Acquiring a dozen mid-Century Brook’s Brothers suitcases from their recently deceased owner can be a great find for a vintage shop owner. But for Billy Hutchinson, owner of No Parking on Pike, what really made that particular acquisition worthwhile was opening each suitcase to find it brimming with unopened white dress shirts. A time capsule of one mans life on the road.
“A lot of times people are buying the story more than the item,” Hutchinson said. “The stories enhance it.”
For such a small space, the 8-year-old Capitol Hill “boutique junk” shop packs in a lot of stories. And if you’re looking for some last minute gift ideas, giving a taxidermy duckling, goat skull, or Krampus playing cards could certainly spark some new ones.
Gathering oddities and collectibles has always been a passion for Hutchinson. Even before plans for a shop surfaced, he said he always had a notion that he was collecting for inventory.
“I’ve always been kind of a hoarder,” he said. “I turned a corner at some point.”
That corner appeared in 2008, when the space on E Pine became vacant and Hutchinson opened the shop, who he co-owns with his wife. Hutchison first arrived at the 11th and E Pike building eight years earlier as a resident, occupying an “illegal” unit in the building’s basement.
In case you were’t around at the time, the shop’s name will clue you in that Pike/Pine retailers have long struggled with customer parking. When asked to describe his shops inventory, Hutchinson said the items are simply a reflection of things that strike his fancy.
“It just has to pass my personal coolness test,” he said. “Within that 240 square feet, I am the arbiter of all things cool.”
Hutchison moved from Tacoma to Seattle in 1982 and has had a deep connection to Capitol Hill ever since. Twenty years ago he was stocking shelves ahead of the grand opening of the Harvard Market QFC, a company he has worked for for 35 years.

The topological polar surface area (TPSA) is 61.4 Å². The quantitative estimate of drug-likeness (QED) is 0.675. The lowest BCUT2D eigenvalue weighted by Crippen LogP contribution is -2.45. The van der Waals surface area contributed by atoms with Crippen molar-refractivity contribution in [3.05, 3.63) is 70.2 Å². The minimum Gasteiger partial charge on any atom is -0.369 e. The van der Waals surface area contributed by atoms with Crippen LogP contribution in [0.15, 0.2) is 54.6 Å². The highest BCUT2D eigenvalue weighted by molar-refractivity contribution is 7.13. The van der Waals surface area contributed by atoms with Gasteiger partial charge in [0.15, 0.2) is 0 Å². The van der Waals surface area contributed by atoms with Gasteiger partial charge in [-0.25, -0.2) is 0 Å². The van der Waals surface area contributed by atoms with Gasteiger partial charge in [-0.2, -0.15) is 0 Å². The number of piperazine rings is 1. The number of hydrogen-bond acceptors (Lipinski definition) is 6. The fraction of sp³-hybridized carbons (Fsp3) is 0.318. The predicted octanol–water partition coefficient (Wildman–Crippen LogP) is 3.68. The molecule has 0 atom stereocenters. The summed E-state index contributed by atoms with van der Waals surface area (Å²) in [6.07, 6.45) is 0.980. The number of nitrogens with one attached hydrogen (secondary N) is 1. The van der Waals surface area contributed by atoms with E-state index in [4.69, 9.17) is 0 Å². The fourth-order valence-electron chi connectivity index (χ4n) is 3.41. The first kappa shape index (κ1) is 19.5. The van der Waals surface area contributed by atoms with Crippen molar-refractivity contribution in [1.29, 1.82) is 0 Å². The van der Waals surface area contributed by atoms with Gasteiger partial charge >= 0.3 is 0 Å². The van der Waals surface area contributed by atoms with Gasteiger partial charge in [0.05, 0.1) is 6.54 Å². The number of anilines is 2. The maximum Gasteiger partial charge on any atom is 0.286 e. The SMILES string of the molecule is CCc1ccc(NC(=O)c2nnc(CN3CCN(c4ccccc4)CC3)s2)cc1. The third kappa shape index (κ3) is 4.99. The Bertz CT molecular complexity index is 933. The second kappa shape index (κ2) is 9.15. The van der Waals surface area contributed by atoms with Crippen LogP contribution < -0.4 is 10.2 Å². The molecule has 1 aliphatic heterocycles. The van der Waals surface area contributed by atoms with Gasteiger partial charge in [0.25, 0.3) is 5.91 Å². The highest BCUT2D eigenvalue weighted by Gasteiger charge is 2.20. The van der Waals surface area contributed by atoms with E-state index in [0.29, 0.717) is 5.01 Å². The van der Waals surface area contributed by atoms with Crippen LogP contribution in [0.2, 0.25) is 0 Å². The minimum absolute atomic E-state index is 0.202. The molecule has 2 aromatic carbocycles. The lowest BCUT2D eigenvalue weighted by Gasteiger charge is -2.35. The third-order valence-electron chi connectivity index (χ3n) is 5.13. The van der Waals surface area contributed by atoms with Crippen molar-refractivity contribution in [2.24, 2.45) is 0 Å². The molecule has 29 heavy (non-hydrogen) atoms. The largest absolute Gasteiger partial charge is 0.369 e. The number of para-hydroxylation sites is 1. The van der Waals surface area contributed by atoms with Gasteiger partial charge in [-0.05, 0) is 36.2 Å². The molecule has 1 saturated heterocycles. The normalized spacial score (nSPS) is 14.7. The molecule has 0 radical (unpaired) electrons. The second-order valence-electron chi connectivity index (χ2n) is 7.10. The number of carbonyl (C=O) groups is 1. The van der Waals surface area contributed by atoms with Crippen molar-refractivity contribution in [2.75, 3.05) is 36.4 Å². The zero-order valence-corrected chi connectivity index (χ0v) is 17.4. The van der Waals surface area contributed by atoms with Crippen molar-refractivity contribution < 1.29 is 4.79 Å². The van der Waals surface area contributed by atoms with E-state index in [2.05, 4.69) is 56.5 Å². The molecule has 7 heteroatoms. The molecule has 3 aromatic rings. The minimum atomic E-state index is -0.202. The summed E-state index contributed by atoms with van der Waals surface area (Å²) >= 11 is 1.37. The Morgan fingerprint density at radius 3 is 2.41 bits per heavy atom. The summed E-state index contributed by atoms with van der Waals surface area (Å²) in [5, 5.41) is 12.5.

No Parking’s unusual hours (1-7 PM Wednesday-Saturday, 12-5 PM Sunday) reflect Hutchinson’s busy schedule holding down a full time job at QFC and running his own shop. Most of his days start at 4 AM, stocking QFC produce. Hutchinson gets off around noon, grabs lunch, and heads to No Parking.
The hours don’t seem to have negatively impacted the shop all that much. Hutchinson said he’s even started thinking about opening up another shop to focus on selling his ever-expanding mid-Century furniture collection.
When dealing in the odd and obscure possessions of the departed, thoughts of one’s own demise must inevitably arise. Hutchinson’s funeral plans are hardcore Capitol Hill. After he dies, Hutchinson said he has instructed friends to stuff his ashes into hole-punched Hamm’s beer cans to be dragged through the streets of his beloved neighborhood.
“I don’t no what the legality is of that … but I won’t care,” he said.
In the meantime, Hutchinson is refreshingly optimistic when it comes to the transformation happening around Capitol Hill.
“The dust still hasn’t settled,” he said. “The jury is still out with what will happen.”